• Michelle Beck
      June 11, 2013 at 4:21 PM

      Yes! That is my disappointing experience with Breyer’s, too! Makes me so mad because it doesn’t taste good anymore.

      • Donia
        June 11, 2013 at 7:05 PM

        I agree with you guys. Remember how Breyer’s used to have little kids reading the ingredient lists of other ice creams? I loved that Breyer’s had few ingredients. Bummer.

        • WTFPinterest.com
          June 12, 2013 at 9:43 AM

          It’s depressing. Breyer’s still does produce ice cream, but only the basic flavors (vanilla, chocolate, strawberry, coffee) and they each contain other ingredients besides the original milk, sugar, cream and natural flavorings. Now they also contain tara gum and/or colorings and/or whey. WTF? I made Nicole’s ice cream last night using drops of rose water for flavoring and chopped candied ginger mixed in, and holy moly, it was DELICIOUS!

        • Michelle
          June 12, 2013 at 10:42 AM

          Ohmygosh, that sounds amazing! I have some rose water in the pantry! I have orange blossom water, too. Wonder how that would be? I was excited to find little candied ginger pieces at Cost Plus last week- so easy to toss in my mou… uh… the recipe. The Ginger People make it. I need to go buy some more cream now. You people are a bad influence!

    • jess
      June 11, 2013 at 5:26 PM

      Guh! I was so ticked when I got my Breyer’s home and started scooping it out… It was NOT the same. Here’s to homemade goodness!

  • Alison
    June 11, 2013 at 12:25 PM

    I wonder if you could substitute the heavy whipping cream for flavored coffee creamers to create other flavors…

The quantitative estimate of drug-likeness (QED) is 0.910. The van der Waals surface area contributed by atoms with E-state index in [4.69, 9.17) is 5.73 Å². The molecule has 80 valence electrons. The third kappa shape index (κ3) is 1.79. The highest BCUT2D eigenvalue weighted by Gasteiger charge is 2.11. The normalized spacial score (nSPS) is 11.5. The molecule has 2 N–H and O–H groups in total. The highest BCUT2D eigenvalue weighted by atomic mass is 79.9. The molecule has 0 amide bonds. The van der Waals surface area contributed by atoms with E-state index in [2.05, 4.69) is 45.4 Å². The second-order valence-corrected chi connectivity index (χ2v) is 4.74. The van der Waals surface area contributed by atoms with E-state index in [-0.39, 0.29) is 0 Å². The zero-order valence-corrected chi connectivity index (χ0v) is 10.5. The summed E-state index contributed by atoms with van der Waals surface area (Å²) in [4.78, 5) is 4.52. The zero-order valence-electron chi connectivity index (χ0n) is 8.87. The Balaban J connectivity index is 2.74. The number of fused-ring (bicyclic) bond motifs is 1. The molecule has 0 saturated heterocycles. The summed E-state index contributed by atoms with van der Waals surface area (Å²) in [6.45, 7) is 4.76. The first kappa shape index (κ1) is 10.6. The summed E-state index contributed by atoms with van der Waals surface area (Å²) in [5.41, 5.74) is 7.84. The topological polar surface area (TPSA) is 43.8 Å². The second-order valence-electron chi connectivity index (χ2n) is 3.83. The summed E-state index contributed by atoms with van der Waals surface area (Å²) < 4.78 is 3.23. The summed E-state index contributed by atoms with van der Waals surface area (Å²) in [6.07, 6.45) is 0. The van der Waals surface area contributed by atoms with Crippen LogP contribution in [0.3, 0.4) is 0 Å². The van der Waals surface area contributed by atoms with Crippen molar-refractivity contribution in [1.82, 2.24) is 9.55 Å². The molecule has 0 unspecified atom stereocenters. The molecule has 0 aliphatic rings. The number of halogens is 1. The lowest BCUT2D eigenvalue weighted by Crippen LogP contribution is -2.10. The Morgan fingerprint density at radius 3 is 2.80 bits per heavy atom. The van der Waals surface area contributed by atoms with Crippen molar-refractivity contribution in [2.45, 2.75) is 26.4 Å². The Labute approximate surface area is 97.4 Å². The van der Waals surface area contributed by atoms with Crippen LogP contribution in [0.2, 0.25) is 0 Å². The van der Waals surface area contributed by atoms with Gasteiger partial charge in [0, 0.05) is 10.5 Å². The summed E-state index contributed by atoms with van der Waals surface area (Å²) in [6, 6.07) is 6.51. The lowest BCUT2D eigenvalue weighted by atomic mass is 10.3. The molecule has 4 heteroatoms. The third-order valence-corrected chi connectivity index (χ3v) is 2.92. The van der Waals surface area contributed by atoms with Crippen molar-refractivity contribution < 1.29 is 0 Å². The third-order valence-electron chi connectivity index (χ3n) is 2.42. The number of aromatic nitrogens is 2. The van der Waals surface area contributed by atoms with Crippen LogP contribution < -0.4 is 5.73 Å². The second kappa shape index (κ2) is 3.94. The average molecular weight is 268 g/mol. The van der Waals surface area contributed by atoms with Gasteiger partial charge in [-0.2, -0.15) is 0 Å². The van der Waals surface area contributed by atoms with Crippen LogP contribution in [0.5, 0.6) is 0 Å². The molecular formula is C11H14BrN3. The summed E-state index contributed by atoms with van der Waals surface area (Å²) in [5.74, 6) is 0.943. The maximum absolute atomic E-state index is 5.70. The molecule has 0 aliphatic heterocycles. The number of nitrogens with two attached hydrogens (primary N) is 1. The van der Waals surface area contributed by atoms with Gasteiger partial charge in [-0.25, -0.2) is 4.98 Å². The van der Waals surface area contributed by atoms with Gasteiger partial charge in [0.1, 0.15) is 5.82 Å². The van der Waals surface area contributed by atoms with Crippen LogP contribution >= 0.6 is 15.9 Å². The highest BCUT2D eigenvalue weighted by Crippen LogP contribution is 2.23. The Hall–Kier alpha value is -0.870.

• gfshoestring
      June 11, 2013 at 12:40 PM

      Hi, Alison, unfortunately I don’t think that will work as they have too many other ingredients, and potentially not enough fat, to increase in volume like heavy whipping cream. You could, though, just flavor the heavy cream after whipping it. I will definitely be adapting this recipe through the summer on the blog. :)
      xoxo Nicole

      • Alison
        June 11, 2013 at 3:11 PM

        Darn, I’ll just have to experiment with different extracts instead of the vanilla. :)

  • Janice Keown
    June 11, 2013 at 12:23 PM

    For faster freezing, can it be done in an ice-cream maker? The easy put it in and let it mix (in the frozen bowl) kind?

    • gfshoestring
      June 11, 2013 at 12:42 PM

      I’m sure you could make this in an ice cream maker, Janice, but it would still need to be frozen in the freezer after it comes out of the ice cream machine. It comes out of the machine pretty soft. The machine’s churning creates the increase in volume that is created by whipping hte cream in this recipe.


      • Eddie
        June 11, 2013 at 1:39 PM

        So, what is the nutrition info on this icecream? I am trying to lose weight but I do love ice cream…..
        Thanks, Eddie

        • gfshoestring
          June 11, 2013 at 1:42 PM

          I don’t provide nutrition information on my recipes, Eddie. There are lots of online nutrition calculators for you to use.

        • Eddie
          June 11, 2013 at 2:04 PM

          Ok, that’s fine. I did look online for the info on each of the ingredients and it was way too high in calories and fat for me to eat. But thanks for posting.


      • Janice Keown
        June 11, 2013 at 1:43 PM

        Can’t wait to try it!

  • Elyse
    June 11, 2013 at 10:27 AM

    Yum! I want to try to make other kinds of flavors, such as chocolate or mint chocolate chip.

  • Jennifer Sasse
    June 11, 2013 at 10:21 AM